My niece moved in recently. She’s a long way from home and from everyone she knows, including her mom and step-dad, her younger brother, her grandfather, and her dog.
For now, we hope living with my husband and me is the right thing to do. We may not know how it works out for some time, but we’ll do our best to meet her needs while we can.
And even though the whole family is working together to get her back home sooner than later, there’s been a major loss. And lots of grieving is happening, for all of us.
Any time a child is removed from her home – no matter what’s happened there – it’s a significant loss. And when there’s loss, there’s grief.
Any time your world flips into the Upside Down (any “Stranger Things” fans out there?), it’s a significant loss.
For me, it happened when a teenager who carries a heavy load of hurt moved into my cozy, not smelly, teenagerless home. I’m grieving all the way around.
For those of you dealing with that very thing or something similar, here’s what we’re doing to help not only our grieving 14-year-old niece, but our grieving hearts too.
4 Things You Can Do to Help Yourself Deal with Grief
1. Cut her (and ourselves) some slack.
Patience for one another is undervalued these days. We seem to be a society that no longer has grace for anything or anyone, but grief (and the behaviors that come out of it) is a difficult burden to bear. Sometimes, the bravest thing we can do is swallow our self-righteousness and cut each other some slack.
2. Set flexible boundaries and review them often.
Boundaries help us feel safer. You can do this, but you can’t do this. You can touch this, but you can’t touch this. However, boundaries can, and should at times, be adjusted.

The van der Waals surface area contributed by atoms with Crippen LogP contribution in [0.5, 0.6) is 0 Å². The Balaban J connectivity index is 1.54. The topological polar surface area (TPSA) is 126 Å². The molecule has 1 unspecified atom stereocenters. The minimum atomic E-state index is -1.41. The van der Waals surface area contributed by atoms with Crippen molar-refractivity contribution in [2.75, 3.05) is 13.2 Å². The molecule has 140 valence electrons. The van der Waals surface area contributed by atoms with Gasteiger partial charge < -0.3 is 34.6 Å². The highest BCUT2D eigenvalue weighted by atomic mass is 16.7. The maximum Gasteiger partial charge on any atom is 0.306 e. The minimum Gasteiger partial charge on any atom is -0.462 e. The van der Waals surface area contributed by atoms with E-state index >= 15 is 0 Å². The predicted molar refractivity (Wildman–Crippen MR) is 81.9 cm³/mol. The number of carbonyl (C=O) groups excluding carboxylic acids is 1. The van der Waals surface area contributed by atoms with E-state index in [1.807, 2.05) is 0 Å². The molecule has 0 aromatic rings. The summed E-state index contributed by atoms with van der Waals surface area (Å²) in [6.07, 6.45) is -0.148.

Review boundaries over and over again. And again. You won’t regret it.
3. Mirror her feelings and sit in ‘em awhile. Make a plan to deal with them appropriately and help where we can.
Many of us, me included, have a bend toward dismissing uncomfortable feelings. A toddler falls and we say, “You’re fine! Don’t cry!” And most of the time, it’s a well-intentioned attempt to comfort without raising a “crybaby.” But unfortunately, that age-old method ain’t great for dealing with the tough emotions in life.
Validate her feelings. Then, reassure her, and reassure her often.
4. Act silly, borderline ridiculous. Especially during a correction.
Actin’ a fool is a main theme at my house. Engaging with each other, especially children, in a playful way helps the brain focus, learn, and most importantly, heal.
My niece hasn’t spent much time acting silly with the folks in charge and her eyes light up every time she gets to do something fun - even the simple things.
Without a doubt, children remember the goofiest times they have with a caring adult. Blare their favorite songs and have a spontaneous dance party. Ask them to set the table in an operatic falsetto. I have at least one million ideas they’ll talk about for years.
But don't forget to be silly during correction too. Some of the best ways to redirect are with play. I promise it’s okay. So, maybe react with a “What the whaaaaaaat?” when a kid is a sass. Or, pretend a dagger just pierced your heart and sent you flailing onto the sofa when a kid is rude.
The brain latches onto those moments and change happens much more quickly…and pleasantly.
Loss and grief go hand-in-hand, and rarely is anyone properly equipped to deal with these heavy emotions. It’s something you have to learn. But with the right intention, and a few tips from yours truly, grieving hearts can be healed.
*Epilogue - Since this blog post was written, Jen’s niece moved back home to everyone she knows, including her mom and step-dad, her younger brother, her grandfather, and her dog.